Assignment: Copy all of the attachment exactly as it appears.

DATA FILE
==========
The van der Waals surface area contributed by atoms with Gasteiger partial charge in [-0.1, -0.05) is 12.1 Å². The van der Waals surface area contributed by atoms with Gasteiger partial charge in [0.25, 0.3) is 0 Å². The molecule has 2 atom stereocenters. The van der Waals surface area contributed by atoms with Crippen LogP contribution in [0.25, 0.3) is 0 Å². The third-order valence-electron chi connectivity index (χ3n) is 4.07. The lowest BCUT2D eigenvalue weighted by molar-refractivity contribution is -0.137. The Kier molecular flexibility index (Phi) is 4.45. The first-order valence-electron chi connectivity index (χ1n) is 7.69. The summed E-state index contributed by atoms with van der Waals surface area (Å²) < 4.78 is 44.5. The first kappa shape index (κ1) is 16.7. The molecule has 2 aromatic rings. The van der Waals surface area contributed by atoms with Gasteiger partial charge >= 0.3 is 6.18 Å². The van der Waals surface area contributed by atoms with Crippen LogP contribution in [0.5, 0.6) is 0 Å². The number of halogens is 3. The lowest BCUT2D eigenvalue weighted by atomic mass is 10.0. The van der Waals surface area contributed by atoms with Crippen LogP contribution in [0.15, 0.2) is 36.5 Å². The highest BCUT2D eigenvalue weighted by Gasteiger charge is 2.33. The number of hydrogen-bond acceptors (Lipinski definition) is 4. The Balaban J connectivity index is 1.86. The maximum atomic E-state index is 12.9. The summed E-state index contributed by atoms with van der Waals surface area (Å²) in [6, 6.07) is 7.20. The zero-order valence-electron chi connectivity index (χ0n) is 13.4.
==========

The van der Waals surface area contributed by atoms with Gasteiger partial charge in [-0.1, -0.05) is 12.1 Å². The van der Waals surface area contributed by atoms with Gasteiger partial charge in [0.25, 0.3) is 0 Å². The molecule has 2 atom stereocenters. The van der Waals surface area contributed by atoms with Crippen LogP contribution in [0.25, 0.3) is 0 Å². The third-order valence-electron chi connectivity index (χ3n) is 4.07. The lowest BCUT2D eigenvalue weighted by molar-refractivity contribution is -0.137. The Kier molecular flexibility index (Phi) is 4.45. The first-order valence-electron chi connectivity index (χ1n) is 7.69. The summed E-state index contributed by atoms with van der Waals surface area (Å²) < 4.78 is 44.5. The first kappa shape index (κ1) is 16.7. The molecule has 2 aromatic rings. The van der Waals surface area contributed by atoms with Gasteiger partial charge >= 0.3 is 6.18 Å². The van der Waals surface area contributed by atoms with Crippen LogP contribution in [0.5, 0.6) is 0 Å². The number of halogens is 3. The lowest BCUT2D eigenvalue weighted by atomic mass is 10.0. The van der Waals surface area contributed by atoms with Crippen LogP contribution in [0.15, 0.2) is 36.5 Å². The highest BCUT2D eigenvalue weighted by Gasteiger charge is 2.33. The number of hydrogen-bond acceptors (Lipinski definition) is 4. The Balaban J connectivity index is 1.86. The maximum atomic E-state index is 12.9. The summed E-state index contributed by atoms with van der Waals surface area (Å²) in [6, 6.07) is 7.20. The zero-order valence-electron chi connectivity index (χ0n) is 13.4.